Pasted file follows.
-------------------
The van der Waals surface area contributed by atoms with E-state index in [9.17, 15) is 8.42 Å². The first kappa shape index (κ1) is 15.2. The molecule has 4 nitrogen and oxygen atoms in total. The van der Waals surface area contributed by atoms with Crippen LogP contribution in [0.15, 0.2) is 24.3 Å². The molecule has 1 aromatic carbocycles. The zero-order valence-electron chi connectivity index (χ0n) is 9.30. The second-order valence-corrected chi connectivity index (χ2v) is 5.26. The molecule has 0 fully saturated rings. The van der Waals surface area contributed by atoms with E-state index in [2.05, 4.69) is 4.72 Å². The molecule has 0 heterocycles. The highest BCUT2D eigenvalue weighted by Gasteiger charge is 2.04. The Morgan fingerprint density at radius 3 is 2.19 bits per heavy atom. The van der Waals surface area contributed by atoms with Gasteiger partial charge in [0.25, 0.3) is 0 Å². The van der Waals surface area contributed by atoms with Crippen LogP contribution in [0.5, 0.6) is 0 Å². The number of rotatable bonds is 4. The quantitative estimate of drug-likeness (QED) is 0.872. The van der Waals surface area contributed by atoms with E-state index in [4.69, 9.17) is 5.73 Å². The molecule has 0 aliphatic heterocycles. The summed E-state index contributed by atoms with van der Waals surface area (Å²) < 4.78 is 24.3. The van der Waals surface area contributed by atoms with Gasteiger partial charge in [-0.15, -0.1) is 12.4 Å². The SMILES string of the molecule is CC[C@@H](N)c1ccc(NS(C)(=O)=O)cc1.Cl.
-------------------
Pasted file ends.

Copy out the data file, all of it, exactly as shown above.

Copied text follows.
The van der Waals surface area contributed by atoms with E-state index in [9.17, 15) is 8.42 Å². The first kappa shape index (κ1) is 15.2. The molecule has 4 nitrogen and oxygen atoms in total. The van der Waals surface area contributed by atoms with Crippen LogP contribution in [0.15, 0.2) is 24.3 Å². The molecule has 1 aromatic carbocycles. The zero-order valence-electron chi connectivity index (χ0n) is 9.30. The second-order valence-corrected chi connectivity index (χ2v) is 5.26. The molecule has 0 fully saturated rings. The van der Waals surface area contributed by atoms with E-state index in [2.05, 4.69) is 4.72 Å². The molecule has 0 heterocycles. The highest BCUT2D eigenvalue weighted by Gasteiger charge is 2.04. The Morgan fingerprint density at radius 3 is 2.19 bits per heavy atom. The van der Waals surface area contributed by atoms with Gasteiger partial charge in [0.25, 0.3) is 0 Å². The van der Waals surface area contributed by atoms with Crippen LogP contribution in [0.5, 0.6) is 0 Å². The number of rotatable bonds is 4. The quantitative estimate of drug-likeness (QED) is 0.872. The van der Waals surface area contributed by atoms with E-state index in [4.69, 9.17) is 5.73 Å². The molecule has 0 aliphatic heterocycles. The summed E-state index contributed by atoms with van der Waals surface area (Å²) < 4.78 is 24.3. The van der Waals surface area contributed by atoms with Gasteiger partial charge in [-0.15, -0.1) is 12.4 Å². The SMILES string of the molecule is CC[C@@H](N)c1ccc(NS(C)(=O)=O)cc1.Cl.